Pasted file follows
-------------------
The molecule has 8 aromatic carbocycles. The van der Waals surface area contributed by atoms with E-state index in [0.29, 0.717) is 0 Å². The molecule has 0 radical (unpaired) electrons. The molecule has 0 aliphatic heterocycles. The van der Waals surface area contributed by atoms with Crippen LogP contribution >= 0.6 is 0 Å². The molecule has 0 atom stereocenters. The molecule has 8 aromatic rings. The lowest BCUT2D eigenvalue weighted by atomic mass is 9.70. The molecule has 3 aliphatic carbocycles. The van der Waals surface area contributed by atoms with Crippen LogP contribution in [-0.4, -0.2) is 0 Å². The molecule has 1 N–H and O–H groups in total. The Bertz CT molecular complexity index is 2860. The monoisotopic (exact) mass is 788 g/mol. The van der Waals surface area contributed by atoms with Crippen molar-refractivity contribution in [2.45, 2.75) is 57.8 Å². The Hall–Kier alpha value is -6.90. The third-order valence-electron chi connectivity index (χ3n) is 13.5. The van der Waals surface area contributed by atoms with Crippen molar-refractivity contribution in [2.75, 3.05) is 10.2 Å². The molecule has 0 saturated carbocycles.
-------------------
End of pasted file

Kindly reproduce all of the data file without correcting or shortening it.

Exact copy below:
The molecule has 8 aromatic carbocycles. The van der Waals surface area contributed by atoms with E-state index in [0.29, 0.717) is 0 Å². The molecule has 0 radical (unpaired) electrons. The molecule has 0 aliphatic heterocycles. The van der Waals surface area contributed by atoms with Crippen LogP contribution >= 0.6 is 0 Å². The molecule has 0 atom stereocenters. The molecule has 8 aromatic rings. The lowest BCUT2D eigenvalue weighted by atomic mass is 9.70. The molecule has 3 aliphatic carbocycles. The van der Waals surface area contributed by atoms with Crippen LogP contribution in [-0.4, -0.2) is 0 Å². The molecule has 1 N–H and O–H groups in total. The Bertz CT molecular complexity index is 2860. The monoisotopic (exact) mass is 788 g/mol. The van der Waals surface area contributed by atoms with Crippen molar-refractivity contribution in [2.45, 2.75) is 57.8 Å². The Hall–Kier alpha value is -6.90. The third-order valence-electron chi connectivity index (χ3n) is 13.5. The van der Waals surface area contributed by atoms with Crippen molar-refractivity contribution in [2.75, 3.05) is 10.2 Å². The molecule has 0 saturated carbocycles.